Women of Moder Iran

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Fred Jackson
Professor Young
History of the Middle East
1 April 2013
Woman of Modern Iran

The Iranian Islamic Revolution of 1979 created a lasting affect on the societal role of women through modern day Iran. Women in Iran before the revolution were not entirely treated equal to men, but despite some cultural perceptions of women being inferior to men, they had made progress to become socially equal under the Shah. Several misconceptions and theories have been published and studied to show the inequality of women versus men because of Islam. However, contrasting theories have also been made to show that inequality has little to do with the religion, but instead with the forceful nature upon which it was implemented in the revolution. The purpose of this paper is to highlight the Islamic and political history of Iran and its social implications over Iranian women.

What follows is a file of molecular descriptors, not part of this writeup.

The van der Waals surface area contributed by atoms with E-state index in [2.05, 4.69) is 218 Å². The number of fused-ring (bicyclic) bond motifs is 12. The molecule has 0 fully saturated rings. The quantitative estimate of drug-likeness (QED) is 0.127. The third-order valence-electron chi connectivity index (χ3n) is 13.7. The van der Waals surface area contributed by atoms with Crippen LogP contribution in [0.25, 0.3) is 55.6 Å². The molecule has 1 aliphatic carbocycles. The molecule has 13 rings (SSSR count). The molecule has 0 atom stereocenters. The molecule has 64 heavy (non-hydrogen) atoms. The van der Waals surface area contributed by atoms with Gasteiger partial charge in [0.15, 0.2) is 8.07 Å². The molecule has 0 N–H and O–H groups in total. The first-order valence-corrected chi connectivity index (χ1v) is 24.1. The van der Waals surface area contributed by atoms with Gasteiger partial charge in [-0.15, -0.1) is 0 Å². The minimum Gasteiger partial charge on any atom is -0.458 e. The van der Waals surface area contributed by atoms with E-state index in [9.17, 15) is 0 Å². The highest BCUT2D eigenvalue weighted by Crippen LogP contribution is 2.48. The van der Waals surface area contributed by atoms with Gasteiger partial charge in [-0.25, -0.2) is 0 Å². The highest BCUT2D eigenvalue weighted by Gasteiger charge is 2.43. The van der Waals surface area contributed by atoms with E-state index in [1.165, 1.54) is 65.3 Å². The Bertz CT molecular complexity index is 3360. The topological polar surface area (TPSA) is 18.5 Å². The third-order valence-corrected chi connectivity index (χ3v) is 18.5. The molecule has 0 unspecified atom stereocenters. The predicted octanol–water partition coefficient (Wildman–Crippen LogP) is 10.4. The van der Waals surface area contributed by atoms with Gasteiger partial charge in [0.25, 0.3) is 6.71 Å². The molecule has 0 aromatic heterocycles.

To understand the changing role of women starting during the Islamic Revolution, it is important to briefly review the lives of Iranian women and the role of Islam during the final years of the secular regime of the Shah. Mohammad Reza Shah was disliked by the majority of Iranian population, but his secular and prominent Western attitude allowed for some reforms of women’s rights in Iran. For example, in 1963 he created a reform program which would eventually be known as the “White Revolution,” which included suffrage for women (Beck and Nashat 114). This decision led to a violent reaction, especially from strong Islamic leaders such as Ayatollah Khomeini, whom would eventually play a pivotal role in the revolution and women’s rights. Although the Shah allowed for women’s reform, he was popularly known as a dictator and appeared to be in complete favor of maintaining a traditional patriarchal society. During the 1960s, during the rule of the Shah, The Women’s Organization of Iran was established to connect women of different socio and economic backgrounds and to initiate the first women’s movement in Iran. “Members agreed from the outset that neither Western models nor traditional Iranian concepts about the proper role of women offered a satisfactory conceptual framework for the Iranian women’s movement” (Beck and Nashat 116). While this organization sought to fight for social change on a national level, between the ten years of 1975-85, the WOI initiated proposals to send to the United Nations asking for improvement in the rights of women in all social sectors (Beck and Nashat 124). This organization would maintain a strong role as a feminist movement throughout the revolution and the years to follow. However, their progress, along with the social progress of the average Iranian woman, would be stipend and retracted during the early years of the revolution. The Islamic Revolution was more than just a religious movement to the Iranian people—it would drastically change the social and political atmosphere of the entire country. As the Shah’s policies and dictator-like leadership became increasingly intolerable to the people of Iran, the majority of the population sought a new ruler, a new government, a complete reform. Ayatollah Khomeini offered change and stability, and a government that would no longer be in a sense, economically and socially controlled by Western powers. The need for change was so great that perhaps the entirety of Khomeini’s supportive population was not fully aware of his plan to adopt a complete Islamic government or an implementation of Shari’a law to govern the people. Nonetheless, Khomeini and his party were the strongest oppositional party against the Shah and he succeeded in ruling the new state of Iran. With Khomeini in power by 1979, radical changes would be made in most aspects of Iranian life. Khomeini created an Islamic Constitution, and designated himself as Supreme Leader. In A History of Modern Iran by Ervand Abrahamian, he explains parts of the doctrine: “The preamble affirmed faith in God, Divine Justice, the...
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